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  1. [caption width="640"] Sweden's 'C Darwin2' has been #1 seven different times in his career.[/caption] Imagine being #1 in the world at…well, anything. It’s an impressive feat, particularly in highly competitive and financially lucrative fields. This has been a regular reality for Sweden’s 'C Darwin2' over the past few years. He’s been hanging around at the top of the online tournament poker world for some time, and after another incredible stretch of consistent results, finds himself ranked #1 on PocketFives yet again. “It is indeed very special to be number one at something,” he said. “The first time I reached it, it felt very amazing and I was very proud. It also keeps me motivated to put up more scores and show that I deserve to be there.” Those scores have amassed the Stockholm resident more than $7 million in tournament cashes in just six and a half years of recorded results. With SCOOP ($226K) and WCOOP ($89K) titles under his belt, that figure has been reached despite only four six-figure scores in his career. C Darwin2’s consistency is quite astonishing to an outsider, but to him not so much. “Obviously, I have spent tens of thousands of hours on this and learned some things along the way. In the beginning it was mainly about the money. Making lot of money playing a card game you enjoy is very appealing for an 18-year-old about to quit school," said 'C Darwin'. But once he was comfortable financially, it was good old fashioned competitiveness that kept him hungry. “I always want to compete, even in the most silly things,” he said. “I hate losing more than most people. In poker that has really helped me. “I have never accepted downswings as 'something that just happens' to everyone, even though it’s partly true. Instead, it has had me looking at my own game questioning what I am not doing well enough, and (then I) do something about it. I think it is extremely important to always be critical of your own game in order to improve.” While most of the players who now reside at the top started their poker journey’s with home games, 'C Darwin2' began his poker-playing on the virtual felt right from the get go. “At first I tried to grind up a bankroll via SNGs while also taking some shots in MTTs looking for a big score,” he said. “When I thought I had a big enough bankroll, I switched entirely to MTTs, because that was what I always wanted to do and found most exciting.” You’d never guess it from his consistent results, but it turns out a lack of motivation was his biggest bump in the road on the way to #1 “I wouldn’t say it has been a smooth ride (to the top), but I have been able to avoid going totally broke while playing MTTs, and always did at least decent. “Although, a couple of years after I started playing I kind of lost a bit of motivation. (Poker) went from being the only thing I wanted to do, to times when I didn’t even feel like playing on big tournament days for a few years, and even when I did, I didn’t give it the 100% it takes to be a top player. “I’m not sure what turned that around again; possibly that I had a decent live score that boosted my confidence. But now these past two to three years I have been really motivated and loved every second of the grind, and when you really enjoy what you are doing the success comes way easier.” Oh yeah, did we not mention? Not only is 'C Darwin2' a beast online, he’s also racked up almost $1.15 million in live cashes too. His most notable results include an EPT final table (5th for $292K), and a recent PokerStars Championship side event win for $337K - his biggest score to date. All this success has obviously brought acclaim and recognition from his peers and up-and-comers alike. “It would be a lie to say it’s not important,” he admits. “It goes together with the competitive drive. I want to be the best, and I want others to think I am the best.” But who did 'C Darwin2' admire when he was coming up in the game? “When I started playing MTTs I used to look up to Chris 'Imdanuts' Oliver. He had this totally crazy style, seemingly running everyone over and I just could not understand how he did it. It was an inspiration. “Also I have to mention Calvin 'Cal42688' Anderson, who I played a lot with later when I had been coming up in the MTTs. I still can’t understand how he could play that style and just crush everyone, playing like 40% of the hands while no one else plays over 25%. He was also a big inspiration because I understood that there are things these guys have figured out that no one else has, and that there must be more things like that to come up with.” There are still some things out there 'C Darwin2' hopes to capture. “A big Main Event title,” he said. “That would be really nice to have one day looking back at my career.” Yet he also admits the game is getting tougher. “There are a lot of good players out there nowadays. I think PocketFives shows who the toughest opponents are right now.” As he’s a seven-time #1, right now nobody is tougher than 'C Darwin2'.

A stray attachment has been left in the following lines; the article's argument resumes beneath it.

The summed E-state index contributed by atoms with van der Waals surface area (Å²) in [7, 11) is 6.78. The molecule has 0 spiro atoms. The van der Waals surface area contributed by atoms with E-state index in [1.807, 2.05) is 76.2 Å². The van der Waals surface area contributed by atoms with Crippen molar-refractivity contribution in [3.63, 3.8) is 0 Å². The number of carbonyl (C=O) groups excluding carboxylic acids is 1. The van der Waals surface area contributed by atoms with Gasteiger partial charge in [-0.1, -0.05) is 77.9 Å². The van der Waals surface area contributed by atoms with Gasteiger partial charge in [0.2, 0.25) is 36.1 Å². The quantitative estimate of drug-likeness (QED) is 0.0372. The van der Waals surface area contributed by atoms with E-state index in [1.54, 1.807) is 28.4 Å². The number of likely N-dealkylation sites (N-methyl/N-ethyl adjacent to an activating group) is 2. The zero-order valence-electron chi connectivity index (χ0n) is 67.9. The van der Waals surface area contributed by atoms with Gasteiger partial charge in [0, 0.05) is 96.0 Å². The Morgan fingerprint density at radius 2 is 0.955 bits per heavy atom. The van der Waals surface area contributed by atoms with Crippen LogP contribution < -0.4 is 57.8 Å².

2. Martin Jacobson's 2014 World Series of Poker Main Event win confirmed him as one of the best live tournament players of his generation. In the time since his $10 million victory, Jacobson's results suggest his game has remained sharp. Jacobson made three final tables last summer including a sixth-place result in the $111,111 High Roller for One Drop. The process for preparing for the summer grind does not wane for Jacobson. He is ready for the chance to win a second bracelet. Jacobson, who recently became an 888poker ambassador, jumps at the bit to map out his summer plans upon the release of the WSOP calendar. "As soon as the schedule gets released I start getting excited as I plan on which event I'm looking to play," Jacobson said. "My favorite part is obviously the Main event but I also love the feeling of playing in the first event each year. It gives me a short flashback of the very first time I played a WSOP event before every day rapidly becomes very repetitive." The plan for Jacobson is to play as many No Limit Hold'em events as possible. Those events are usually at the Rio but Jacobson took his show to the strip and the Venetian a few times in 2017. Jacobson wrapped up last year's campaign with a second-place finish in a chop deal in the Card Player Poker Tour $5,000 Main Event for $398,303. Overall, Jacobson racked up six cashes. This summer fills with more anticipation than usual for Jacobson. The four-year time-span since his Main Event triumph coincides with another major global tournament. "I will say that for some reason I feel extra motivated this year. Perhaps it's because it was now four years ago I won and it was also the year of the World Cup, which brings back memories and sparks some additional excitement." Jacobson notes that the monotony of the daily grind becomes cumbersome early on. Once the redundancy kicks in, the "excitement" reduces. When the endgame arrives, Jacobson is able to leverage his experience and work ethic. "It's all part of the game though and it's also what makes the reward so much sweeter, knowing that all that hard work and grind paid off in the end." How does Jacobson keep himself fresh for the summer? The Swede says he tries to set up as many mini-vacations as possible to remove himself from the casino environment. The destinations Jacobson prefers are Lake Mead, Los Angeles, and Red Rock. Finally, Jacobson tries to simulate a culture similar to where he lives in London. Cashes in four countries so far in 2018 equal weeks on the road. The one-city nature of the summer in Las Vegas means different routines. "I try to create some sort of home environment," Jacobson said. "A huge part of it is staying in a hotel or apartment complex without a casino and having the ability to cook my own meals." Jacobson's play sets him apart from his peers along with the banner that hangs in the Rio. Four years is a long time for poker players and the 30-year-old Jacobson is looking forward to the opportunity to cash big once again with another major title in his sight.